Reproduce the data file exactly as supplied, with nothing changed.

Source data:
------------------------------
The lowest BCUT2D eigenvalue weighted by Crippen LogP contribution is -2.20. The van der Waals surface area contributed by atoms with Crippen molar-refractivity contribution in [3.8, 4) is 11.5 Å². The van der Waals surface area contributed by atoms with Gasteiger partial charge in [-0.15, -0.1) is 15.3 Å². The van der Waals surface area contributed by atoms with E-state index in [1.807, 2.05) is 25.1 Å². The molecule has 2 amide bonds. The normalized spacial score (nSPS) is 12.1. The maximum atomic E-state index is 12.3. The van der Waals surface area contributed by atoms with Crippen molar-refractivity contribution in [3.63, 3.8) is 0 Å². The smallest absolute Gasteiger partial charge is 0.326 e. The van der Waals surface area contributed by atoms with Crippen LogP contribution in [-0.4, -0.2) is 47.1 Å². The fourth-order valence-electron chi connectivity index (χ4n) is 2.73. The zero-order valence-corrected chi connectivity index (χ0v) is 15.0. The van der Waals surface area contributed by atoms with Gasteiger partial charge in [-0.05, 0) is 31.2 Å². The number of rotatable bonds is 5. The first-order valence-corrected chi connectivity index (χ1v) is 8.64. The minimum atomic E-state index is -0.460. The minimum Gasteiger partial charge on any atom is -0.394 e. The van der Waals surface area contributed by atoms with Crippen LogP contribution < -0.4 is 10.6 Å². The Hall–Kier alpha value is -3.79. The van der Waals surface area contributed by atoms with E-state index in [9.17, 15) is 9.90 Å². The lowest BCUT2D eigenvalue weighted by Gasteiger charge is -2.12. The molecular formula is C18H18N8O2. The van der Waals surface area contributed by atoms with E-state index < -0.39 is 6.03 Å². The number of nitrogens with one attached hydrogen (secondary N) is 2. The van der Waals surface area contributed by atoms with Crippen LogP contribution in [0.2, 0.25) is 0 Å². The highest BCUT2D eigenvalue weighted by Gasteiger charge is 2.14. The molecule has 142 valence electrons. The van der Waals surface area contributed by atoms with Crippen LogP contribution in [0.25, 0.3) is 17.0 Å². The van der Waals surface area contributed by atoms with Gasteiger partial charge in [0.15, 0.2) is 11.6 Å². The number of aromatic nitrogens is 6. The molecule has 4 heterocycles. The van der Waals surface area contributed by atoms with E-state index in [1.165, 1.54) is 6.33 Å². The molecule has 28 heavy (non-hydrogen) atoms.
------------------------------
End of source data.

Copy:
The lowest BCUT2D eigenvalue weighted by Crippen LogP contribution is -2.20. The van der Waals surface area contributed by atoms with Crippen molar-refractivity contribution in [3.8, 4) is 11.5 Å². The van der Waals surface area contributed by atoms with Gasteiger partial charge in [-0.15, -0.1) is 15.3 Å². The van der Waals surface area contributed by atoms with E-state index in [1.807, 2.05) is 25.1 Å². The molecule has 2 amide bonds. The normalized spacial score (nSPS) is 12.1. The maximum atomic E-state index is 12.3. The van der Waals surface area contributed by atoms with Crippen molar-refractivity contribution in [3.63, 3.8) is 0 Å². The smallest absolute Gasteiger partial charge is 0.326 e. The van der Waals surface area contributed by atoms with Crippen LogP contribution in [-0.4, -0.2) is 47.1 Å². The fourth-order valence-electron chi connectivity index (χ4n) is 2.73. The zero-order valence-corrected chi connectivity index (χ0v) is 15.0. The van der Waals surface area contributed by atoms with Gasteiger partial charge in [-0.05, 0) is 31.2 Å². The number of rotatable bonds is 5. The first-order valence-corrected chi connectivity index (χ1v) is 8.64. The minimum atomic E-state index is -0.460. The minimum Gasteiger partial charge on any atom is -0.394 e. The van der Waals surface area contributed by atoms with Crippen LogP contribution < -0.4 is 10.6 Å². The Hall–Kier alpha value is -3.79. The van der Waals surface area contributed by atoms with E-state index in [9.17, 15) is 9.90 Å². The lowest BCUT2D eigenvalue weighted by Gasteiger charge is -2.12. The molecular formula is C18H18N8O2. The van der Waals surface area contributed by atoms with E-state index < -0.39 is 6.03 Å². The number of nitrogens with one attached hydrogen (secondary N) is 2. The van der Waals surface area contributed by atoms with Crippen LogP contribution in [0.2, 0.25) is 0 Å². The highest BCUT2D eigenvalue weighted by Gasteiger charge is 2.14. The molecule has 142 valence electrons. The van der Waals surface area contributed by atoms with Crippen LogP contribution in [0.25, 0.3) is 17.0 Å². The van der Waals surface area contributed by atoms with Gasteiger partial charge in [0.15, 0.2) is 11.6 Å². The number of aromatic nitrogens is 6. The molecule has 4 heterocycles. The van der Waals surface area contributed by atoms with E-state index in [1.165, 1.54) is 6.33 Å². The molecule has 28 heavy (non-hydrogen) atoms.